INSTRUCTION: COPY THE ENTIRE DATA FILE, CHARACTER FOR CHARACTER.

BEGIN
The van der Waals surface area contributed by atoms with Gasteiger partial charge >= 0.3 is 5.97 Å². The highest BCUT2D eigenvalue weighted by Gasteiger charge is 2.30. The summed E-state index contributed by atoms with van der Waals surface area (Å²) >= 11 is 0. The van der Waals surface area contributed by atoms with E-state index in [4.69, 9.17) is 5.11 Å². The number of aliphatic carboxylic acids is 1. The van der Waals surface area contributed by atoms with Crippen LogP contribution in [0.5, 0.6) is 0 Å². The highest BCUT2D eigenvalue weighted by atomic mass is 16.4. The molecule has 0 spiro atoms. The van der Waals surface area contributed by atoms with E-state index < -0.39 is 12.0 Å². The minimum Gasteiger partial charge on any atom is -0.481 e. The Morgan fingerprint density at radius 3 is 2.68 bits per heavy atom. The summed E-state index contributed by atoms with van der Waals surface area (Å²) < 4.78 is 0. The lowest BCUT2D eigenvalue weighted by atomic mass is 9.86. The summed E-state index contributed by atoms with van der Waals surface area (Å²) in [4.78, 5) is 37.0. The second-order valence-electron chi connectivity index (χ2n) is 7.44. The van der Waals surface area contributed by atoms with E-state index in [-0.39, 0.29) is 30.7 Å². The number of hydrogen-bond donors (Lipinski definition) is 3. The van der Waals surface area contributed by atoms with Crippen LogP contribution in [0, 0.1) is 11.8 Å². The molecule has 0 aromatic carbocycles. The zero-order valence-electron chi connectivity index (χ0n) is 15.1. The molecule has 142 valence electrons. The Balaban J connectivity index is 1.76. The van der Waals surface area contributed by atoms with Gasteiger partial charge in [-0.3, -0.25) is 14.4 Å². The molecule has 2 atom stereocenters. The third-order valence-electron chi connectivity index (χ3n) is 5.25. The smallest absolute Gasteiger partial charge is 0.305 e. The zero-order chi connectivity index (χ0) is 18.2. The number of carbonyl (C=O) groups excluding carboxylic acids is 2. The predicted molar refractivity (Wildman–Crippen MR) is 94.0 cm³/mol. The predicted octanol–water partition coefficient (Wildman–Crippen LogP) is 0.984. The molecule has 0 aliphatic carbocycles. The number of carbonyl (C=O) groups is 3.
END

The van der Waals surface area contributed by atoms with Gasteiger partial charge >= 0.3 is 5.97 Å². The highest BCUT2D eigenvalue weighted by Gasteiger charge is 2.30. The summed E-state index contributed by atoms with van der Waals surface area (Å²) >= 11 is 0. The van der Waals surface area contributed by atoms with E-state index in [4.69, 9.17) is 5.11 Å². The number of aliphatic carboxylic acids is 1. The van der Waals surface area contributed by atoms with Crippen LogP contribution in [0.5, 0.6) is 0 Å². The highest BCUT2D eigenvalue weighted by atomic mass is 16.4. The molecule has 0 spiro atoms. The van der Waals surface area contributed by atoms with E-state index < -0.39 is 12.0 Å². The minimum Gasteiger partial charge on any atom is -0.481 e. The Morgan fingerprint density at radius 3 is 2.68 bits per heavy atom. The summed E-state index contributed by atoms with van der Waals surface area (Å²) < 4.78 is 0. The lowest BCUT2D eigenvalue weighted by atomic mass is 9.86. The summed E-state index contributed by atoms with van der Waals surface area (Å²) in [4.78, 5) is 37.0. The second-order valence-electron chi connectivity index (χ2n) is 7.44. The van der Waals surface area contributed by atoms with E-state index in [-0.39, 0.29) is 30.7 Å². The number of hydrogen-bond donors (Lipinski definition) is 3. The van der Waals surface area contributed by atoms with Crippen LogP contribution in [0, 0.1) is 11.8 Å². The molecule has 0 aromatic carbocycles. The zero-order valence-electron chi connectivity index (χ0n) is 15.1. The molecule has 142 valence electrons. The Balaban J connectivity index is 1.76. The van der Waals surface area contributed by atoms with Gasteiger partial charge in [-0.3, -0.25) is 14.4 Å². The molecule has 2 atom stereocenters. The third-order valence-electron chi connectivity index (χ3n) is 5.25. The smallest absolute Gasteiger partial charge is 0.305 e. The zero-order chi connectivity index (χ0) is 18.2. The number of carbonyl (C=O) groups excluding carboxylic acids is 2. The predicted molar refractivity (Wildman–Crippen MR) is 94.0 cm³/mol. The predicted octanol–water partition coefficient (Wildman–Crippen LogP) is 0.984. The molecule has 0 aliphatic carbocycles. The number of carbonyl (C=O) groups is 3.